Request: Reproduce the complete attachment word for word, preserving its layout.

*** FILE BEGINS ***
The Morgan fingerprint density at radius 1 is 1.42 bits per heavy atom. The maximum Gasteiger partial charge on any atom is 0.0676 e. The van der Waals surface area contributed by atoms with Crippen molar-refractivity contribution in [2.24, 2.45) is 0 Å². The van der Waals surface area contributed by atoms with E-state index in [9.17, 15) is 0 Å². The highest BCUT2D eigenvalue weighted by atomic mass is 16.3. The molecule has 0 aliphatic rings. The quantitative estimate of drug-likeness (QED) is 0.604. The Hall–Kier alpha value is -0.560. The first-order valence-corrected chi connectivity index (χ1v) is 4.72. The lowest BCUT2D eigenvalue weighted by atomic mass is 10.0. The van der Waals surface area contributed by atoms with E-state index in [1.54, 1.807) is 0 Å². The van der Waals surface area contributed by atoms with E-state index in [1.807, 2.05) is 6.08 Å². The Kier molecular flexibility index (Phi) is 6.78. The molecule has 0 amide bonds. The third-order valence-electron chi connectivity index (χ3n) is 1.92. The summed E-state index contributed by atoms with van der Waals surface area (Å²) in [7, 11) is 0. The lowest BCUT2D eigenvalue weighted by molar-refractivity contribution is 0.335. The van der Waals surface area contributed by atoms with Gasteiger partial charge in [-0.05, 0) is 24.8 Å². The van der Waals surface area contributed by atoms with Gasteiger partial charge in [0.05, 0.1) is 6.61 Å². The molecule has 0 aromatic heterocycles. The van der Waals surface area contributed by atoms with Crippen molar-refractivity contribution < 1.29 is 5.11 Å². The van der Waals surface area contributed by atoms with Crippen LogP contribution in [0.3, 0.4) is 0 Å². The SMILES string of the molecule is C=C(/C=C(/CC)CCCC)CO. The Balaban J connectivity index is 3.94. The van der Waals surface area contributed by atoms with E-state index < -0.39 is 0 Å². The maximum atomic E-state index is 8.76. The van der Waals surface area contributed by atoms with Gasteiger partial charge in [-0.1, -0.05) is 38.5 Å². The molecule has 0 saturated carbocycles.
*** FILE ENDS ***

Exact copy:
The Morgan fingerprint density at radius 1 is 1.42 bits per heavy atom. The maximum Gasteiger partial charge on any atom is 0.0676 e. The van der Waals surface area contributed by atoms with Crippen molar-refractivity contribution in [2.24, 2.45) is 0 Å². The van der Waals surface area contributed by atoms with E-state index in [9.17, 15) is 0 Å². The highest BCUT2D eigenvalue weighted by atomic mass is 16.3. The molecule has 0 aliphatic rings. The quantitative estimate of drug-likeness (QED) is 0.604. The Hall–Kier alpha value is -0.560. The first-order valence-corrected chi connectivity index (χ1v) is 4.72. The lowest BCUT2D eigenvalue weighted by atomic mass is 10.0. The van der Waals surface area contributed by atoms with E-state index in [1.54, 1.807) is 0 Å². The van der Waals surface area contributed by atoms with E-state index in [1.807, 2.05) is 6.08 Å². The Kier molecular flexibility index (Phi) is 6.78. The molecule has 0 amide bonds. The third-order valence-electron chi connectivity index (χ3n) is 1.92. The summed E-state index contributed by atoms with van der Waals surface area (Å²) in [7, 11) is 0. The lowest BCUT2D eigenvalue weighted by molar-refractivity contribution is 0.335. The van der Waals surface area contributed by atoms with Gasteiger partial charge in [-0.05, 0) is 24.8 Å². The van der Waals surface area contributed by atoms with Gasteiger partial charge in [0.05, 0.1) is 6.61 Å². The molecule has 0 aromatic heterocycles. The van der Waals surface area contributed by atoms with Crippen molar-refractivity contribution < 1.29 is 5.11 Å². The van der Waals surface area contributed by atoms with Crippen LogP contribution in [0.3, 0.4) is 0 Å². The SMILES string of the molecule is C=C(/C=C(/CC)CCCC)CO. The Balaban J connectivity index is 3.94. The van der Waals surface area contributed by atoms with E-state index < -0.39 is 0 Å². The maximum atomic E-state index is 8.76. The van der Waals surface area contributed by atoms with Gasteiger partial charge in [-0.1, -0.05) is 38.5 Å². The molecule has 0 saturated carbocycles.